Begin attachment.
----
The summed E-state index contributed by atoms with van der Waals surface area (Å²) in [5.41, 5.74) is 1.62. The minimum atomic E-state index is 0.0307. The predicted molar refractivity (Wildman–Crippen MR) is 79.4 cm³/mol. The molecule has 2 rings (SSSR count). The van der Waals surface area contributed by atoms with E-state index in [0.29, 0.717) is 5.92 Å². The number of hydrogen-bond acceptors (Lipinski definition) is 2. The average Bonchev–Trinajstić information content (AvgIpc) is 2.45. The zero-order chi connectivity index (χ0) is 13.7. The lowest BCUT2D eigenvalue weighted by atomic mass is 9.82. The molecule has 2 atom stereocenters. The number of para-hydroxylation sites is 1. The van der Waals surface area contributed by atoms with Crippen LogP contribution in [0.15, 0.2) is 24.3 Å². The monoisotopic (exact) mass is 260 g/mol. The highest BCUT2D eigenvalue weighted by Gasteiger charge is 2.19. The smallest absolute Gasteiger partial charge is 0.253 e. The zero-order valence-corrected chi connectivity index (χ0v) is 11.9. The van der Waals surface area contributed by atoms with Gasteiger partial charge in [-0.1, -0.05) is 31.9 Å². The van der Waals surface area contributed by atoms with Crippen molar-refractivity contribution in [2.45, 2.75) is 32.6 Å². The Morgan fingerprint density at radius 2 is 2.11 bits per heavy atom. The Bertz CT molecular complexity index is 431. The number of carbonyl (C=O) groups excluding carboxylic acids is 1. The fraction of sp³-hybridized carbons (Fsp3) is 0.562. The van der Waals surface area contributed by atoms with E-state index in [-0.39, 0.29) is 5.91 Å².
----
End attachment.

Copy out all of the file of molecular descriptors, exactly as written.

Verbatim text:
The summed E-state index contributed by atoms with van der Waals surface area (Å²) in [5.41, 5.74) is 1.62. The minimum atomic E-state index is 0.0307. The predicted molar refractivity (Wildman–Crippen MR) is 79.4 cm³/mol. The molecule has 2 rings (SSSR count). The van der Waals surface area contributed by atoms with E-state index in [0.29, 0.717) is 5.92 Å². The number of hydrogen-bond acceptors (Lipinski definition) is 2. The average Bonchev–Trinajstić information content (AvgIpc) is 2.45. The zero-order chi connectivity index (χ0) is 13.7. The lowest BCUT2D eigenvalue weighted by atomic mass is 9.82. The molecule has 2 atom stereocenters. The number of para-hydroxylation sites is 1. The van der Waals surface area contributed by atoms with Crippen LogP contribution in [0.15, 0.2) is 24.3 Å². The monoisotopic (exact) mass is 260 g/mol. The highest BCUT2D eigenvalue weighted by Gasteiger charge is 2.19. The smallest absolute Gasteiger partial charge is 0.253 e. The zero-order valence-corrected chi connectivity index (χ0v) is 11.9. The van der Waals surface area contributed by atoms with Gasteiger partial charge in [-0.1, -0.05) is 31.9 Å². The van der Waals surface area contributed by atoms with Crippen molar-refractivity contribution in [2.45, 2.75) is 32.6 Å². The Morgan fingerprint density at radius 2 is 2.11 bits per heavy atom. The Bertz CT molecular complexity index is 431. The number of carbonyl (C=O) groups excluding carboxylic acids is 1. The fraction of sp³-hybridized carbons (Fsp3) is 0.562. The van der Waals surface area contributed by atoms with E-state index in [-0.39, 0.29) is 5.91 Å².